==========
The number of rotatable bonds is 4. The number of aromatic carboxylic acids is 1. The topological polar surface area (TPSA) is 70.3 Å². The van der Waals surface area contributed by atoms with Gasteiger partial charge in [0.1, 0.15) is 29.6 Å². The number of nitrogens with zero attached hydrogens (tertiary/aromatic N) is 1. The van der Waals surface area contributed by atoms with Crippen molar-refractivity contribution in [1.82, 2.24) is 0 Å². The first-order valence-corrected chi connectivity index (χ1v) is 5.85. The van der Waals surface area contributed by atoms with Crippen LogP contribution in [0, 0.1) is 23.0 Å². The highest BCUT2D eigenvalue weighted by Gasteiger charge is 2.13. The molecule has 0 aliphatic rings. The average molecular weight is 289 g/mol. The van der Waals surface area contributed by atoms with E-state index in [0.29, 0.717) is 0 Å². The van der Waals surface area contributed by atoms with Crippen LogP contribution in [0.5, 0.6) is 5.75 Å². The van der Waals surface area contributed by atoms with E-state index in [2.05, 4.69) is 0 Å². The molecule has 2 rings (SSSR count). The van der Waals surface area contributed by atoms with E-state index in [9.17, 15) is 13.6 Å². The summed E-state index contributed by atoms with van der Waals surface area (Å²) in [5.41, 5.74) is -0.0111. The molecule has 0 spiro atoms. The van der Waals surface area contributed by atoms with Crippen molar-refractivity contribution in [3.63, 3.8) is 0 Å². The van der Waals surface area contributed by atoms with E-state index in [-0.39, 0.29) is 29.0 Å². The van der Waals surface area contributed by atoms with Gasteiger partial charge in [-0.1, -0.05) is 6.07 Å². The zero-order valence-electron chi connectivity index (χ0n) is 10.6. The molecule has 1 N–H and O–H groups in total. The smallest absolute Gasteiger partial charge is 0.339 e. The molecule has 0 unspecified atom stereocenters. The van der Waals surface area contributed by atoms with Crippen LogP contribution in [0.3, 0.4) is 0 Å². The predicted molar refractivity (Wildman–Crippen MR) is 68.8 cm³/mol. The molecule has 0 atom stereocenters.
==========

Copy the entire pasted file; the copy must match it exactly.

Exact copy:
The number of rotatable bonds is 4. The number of aromatic carboxylic acids is 1. The topological polar surface area (TPSA) is 70.3 Å². The van der Waals surface area contributed by atoms with Gasteiger partial charge in [0.1, 0.15) is 29.6 Å². The number of nitrogens with zero attached hydrogens (tertiary/aromatic N) is 1. The van der Waals surface area contributed by atoms with Crippen molar-refractivity contribution in [1.82, 2.24) is 0 Å². The first-order valence-corrected chi connectivity index (χ1v) is 5.85. The van der Waals surface area contributed by atoms with Crippen LogP contribution in [0, 0.1) is 23.0 Å². The highest BCUT2D eigenvalue weighted by Gasteiger charge is 2.13. The molecule has 0 aliphatic rings. The average molecular weight is 289 g/mol. The van der Waals surface area contributed by atoms with E-state index in [0.29, 0.717) is 0 Å². The van der Waals surface area contributed by atoms with Crippen LogP contribution in [0.5, 0.6) is 5.75 Å². The van der Waals surface area contributed by atoms with E-state index in [2.05, 4.69) is 0 Å². The molecule has 2 rings (SSSR count). The van der Waals surface area contributed by atoms with E-state index in [9.17, 15) is 13.6 Å². The summed E-state index contributed by atoms with van der Waals surface area (Å²) in [5.41, 5.74) is -0.0111. The molecule has 0 spiro atoms. The van der Waals surface area contributed by atoms with Crippen molar-refractivity contribution in [3.63, 3.8) is 0 Å². The van der Waals surface area contributed by atoms with E-state index in [-0.39, 0.29) is 29.0 Å². The van der Waals surface area contributed by atoms with Gasteiger partial charge in [-0.1, -0.05) is 6.07 Å². The zero-order valence-electron chi connectivity index (χ0n) is 10.6. The molecule has 1 N–H and O–H groups in total. The smallest absolute Gasteiger partial charge is 0.339 e. The molecule has 0 unspecified atom stereocenters. The van der Waals surface area contributed by atoms with Crippen LogP contribution in [0.3, 0.4) is 0 Å². The predicted molar refractivity (Wildman–Crippen MR) is 68.8 cm³/mol. The molecule has 0 atom stereocenters.